The Deaf Lives series presents the stories of contemporary persons and family members sharing individual experiences about being deaf in a hearing world. In the first volume, Alone in the Mainstream, Gina A. Oliva related her trials as the only deaf student in a public school, a “solitaire.” R. H. Miller’s Deaf Hearing Boy “tells of a young man’s abiding respect for his parents, despite the problems unique to a deaf couple striving to raise hearing children,” reports Midwest Book Review, calling it “a compelling testimony drawn directly from the heart.”

Other volumes explore the deaf experience in different parts of the world, such as Deaf in Delhi and Neither-Nor: A Young Australian’s Experience with Deafness. These books and the other Deaf Lives volumes reveal the many differences in their respective authors’ lives yet strike similar chords derived directly from the collective Deaf experience.

Along with these varied series, the Press will unveil a new series on Deaf education in 2011. GUPress also publishes extensively on Deaf history, Deaf culture, literacy, and other important areas, including parenting and children’s books.

Deaf Literature and Arts

Gallaudet University Press publishes collections of literature and literary commentary that feature celebrated deaf authors and scholars. The Washington Post Book World reviewed No Walls of Stone, the initial GUPress anthology of literature by deaf and hard of hearing people, by saying that “the poetry in this first-of-its-kind anthology shows that rhythm and inspiration can flourish in the absence of hearing.” Since then, Gallaudet University Press has published various books that showcase Deaf authors, poets, and playwrights.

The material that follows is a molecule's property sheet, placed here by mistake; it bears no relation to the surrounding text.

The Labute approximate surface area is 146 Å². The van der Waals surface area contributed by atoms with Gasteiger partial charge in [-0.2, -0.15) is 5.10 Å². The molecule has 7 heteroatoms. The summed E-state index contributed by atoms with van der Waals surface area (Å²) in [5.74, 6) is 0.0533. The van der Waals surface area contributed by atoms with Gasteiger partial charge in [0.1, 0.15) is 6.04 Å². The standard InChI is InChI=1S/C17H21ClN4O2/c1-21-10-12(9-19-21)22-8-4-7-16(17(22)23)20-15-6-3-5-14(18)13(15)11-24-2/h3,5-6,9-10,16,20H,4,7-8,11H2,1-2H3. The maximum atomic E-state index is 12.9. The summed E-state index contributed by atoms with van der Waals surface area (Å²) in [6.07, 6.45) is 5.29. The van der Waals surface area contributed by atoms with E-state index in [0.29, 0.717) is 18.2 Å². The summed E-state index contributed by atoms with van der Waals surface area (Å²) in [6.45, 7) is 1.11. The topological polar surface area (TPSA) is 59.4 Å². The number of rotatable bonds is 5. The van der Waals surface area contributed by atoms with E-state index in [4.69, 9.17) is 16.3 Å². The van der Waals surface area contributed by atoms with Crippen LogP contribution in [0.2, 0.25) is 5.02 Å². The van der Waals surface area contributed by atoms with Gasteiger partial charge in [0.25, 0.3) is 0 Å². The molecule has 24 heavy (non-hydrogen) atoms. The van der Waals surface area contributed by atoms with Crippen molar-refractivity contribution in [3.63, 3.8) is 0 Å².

The Deaf Way II Anthology: A Literary Collection by Deaf and Hard of Hearing Writers celebrated the second international Deaf cultural festival with a worldwide cast of contributors. GUPress later released BUG: Deaf Identity and Internal Revolution, a book of essays by Christopher Jon Heuer, whom Publishers Weekly characterized in their review as “an intriguing, dynamic guide. Despite his serious intent, Heuer is always entertaining.” GUPress also has published Deaf American Poetry: An Anthology, which features verse by 35 deaf American poets from 1810 to the present. CHOICE described this singular collection as a “refreshing, rich, vivid anthology, an invaluable volume. Highly recommended.”

Vignettes of the Deaf Character and Other Plays, by Willy Conley, and Whispers of a Savage Sort and Other Plays about the Deaf Experience, by Raymond Luczak, marked the unprecedented publication of the collected plays of two leading Deaf playwrights. The Press also distributes William Shakespeare’s Twelfth Night: Performed in American Sign Language and English, a DVD lauded by Library Journal as “essential for any school teaching Shakespeare or ASL and highly recommended for public libraries.”